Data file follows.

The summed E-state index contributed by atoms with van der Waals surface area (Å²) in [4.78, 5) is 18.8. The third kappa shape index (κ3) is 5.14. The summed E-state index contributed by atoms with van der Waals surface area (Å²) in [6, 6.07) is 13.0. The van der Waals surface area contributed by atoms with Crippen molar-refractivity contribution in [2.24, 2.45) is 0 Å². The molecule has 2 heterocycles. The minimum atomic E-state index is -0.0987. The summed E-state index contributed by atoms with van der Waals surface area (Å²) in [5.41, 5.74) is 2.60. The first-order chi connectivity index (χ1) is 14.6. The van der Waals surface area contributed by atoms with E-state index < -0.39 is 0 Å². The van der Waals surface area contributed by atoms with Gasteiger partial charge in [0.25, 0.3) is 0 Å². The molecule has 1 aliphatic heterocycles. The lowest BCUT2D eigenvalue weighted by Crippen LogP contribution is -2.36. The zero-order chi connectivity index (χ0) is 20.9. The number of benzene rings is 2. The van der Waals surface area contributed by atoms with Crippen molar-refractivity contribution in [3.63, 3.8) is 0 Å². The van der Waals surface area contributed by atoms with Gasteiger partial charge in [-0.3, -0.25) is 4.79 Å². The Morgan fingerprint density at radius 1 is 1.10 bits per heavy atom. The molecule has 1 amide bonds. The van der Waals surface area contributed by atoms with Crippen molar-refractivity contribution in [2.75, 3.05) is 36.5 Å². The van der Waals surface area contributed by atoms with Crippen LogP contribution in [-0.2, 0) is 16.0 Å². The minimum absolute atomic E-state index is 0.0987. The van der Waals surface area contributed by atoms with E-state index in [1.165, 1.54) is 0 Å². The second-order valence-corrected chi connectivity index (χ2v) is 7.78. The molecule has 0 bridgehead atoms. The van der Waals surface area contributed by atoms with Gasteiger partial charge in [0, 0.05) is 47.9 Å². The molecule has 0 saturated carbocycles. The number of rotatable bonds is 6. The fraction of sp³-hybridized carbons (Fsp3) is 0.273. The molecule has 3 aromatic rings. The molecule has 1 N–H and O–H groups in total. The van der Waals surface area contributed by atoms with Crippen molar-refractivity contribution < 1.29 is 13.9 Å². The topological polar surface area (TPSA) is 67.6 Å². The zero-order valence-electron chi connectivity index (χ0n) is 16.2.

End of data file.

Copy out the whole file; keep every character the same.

The summed E-state index contributed by atoms with van der Waals surface area (Å²) in [4.78, 5) is 18.8. The third kappa shape index (κ3) is 5.14. The summed E-state index contributed by atoms with van der Waals surface area (Å²) in [6, 6.07) is 13.0. The van der Waals surface area contributed by atoms with Crippen molar-refractivity contribution in [2.24, 2.45) is 0 Å². The molecule has 2 heterocycles. The minimum atomic E-state index is -0.0987. The summed E-state index contributed by atoms with van der Waals surface area (Å²) in [5.41, 5.74) is 2.60. The first-order chi connectivity index (χ1) is 14.6. The van der Waals surface area contributed by atoms with E-state index < -0.39 is 0 Å². The van der Waals surface area contributed by atoms with Gasteiger partial charge in [0.25, 0.3) is 0 Å². The molecule has 1 aliphatic heterocycles. The lowest BCUT2D eigenvalue weighted by Crippen LogP contribution is -2.36. The zero-order chi connectivity index (χ0) is 20.9. The number of benzene rings is 2. The van der Waals surface area contributed by atoms with Crippen molar-refractivity contribution in [3.63, 3.8) is 0 Å². The van der Waals surface area contributed by atoms with Gasteiger partial charge in [-0.3, -0.25) is 4.79 Å². The Morgan fingerprint density at radius 1 is 1.10 bits per heavy atom. The molecule has 1 amide bonds. The van der Waals surface area contributed by atoms with Crippen molar-refractivity contribution in [2.75, 3.05) is 36.5 Å². The van der Waals surface area contributed by atoms with Crippen LogP contribution in [-0.2, 0) is 16.0 Å². The minimum absolute atomic E-state index is 0.0987. The van der Waals surface area contributed by atoms with E-state index in [1.165, 1.54) is 0 Å². The second-order valence-corrected chi connectivity index (χ2v) is 7.78. The molecule has 0 bridgehead atoms. The van der Waals surface area contributed by atoms with Gasteiger partial charge in [0, 0.05) is 47.9 Å². The molecule has 0 saturated carbocycles. The number of rotatable bonds is 6. The fraction of sp³-hybridized carbons (Fsp3) is 0.273. The molecule has 3 aromatic rings. The molecule has 1 N–H and O–H groups in total. The van der Waals surface area contributed by atoms with Crippen molar-refractivity contribution < 1.29 is 13.9 Å². The topological polar surface area (TPSA) is 67.6 Å². The zero-order valence-electron chi connectivity index (χ0n) is 16.2.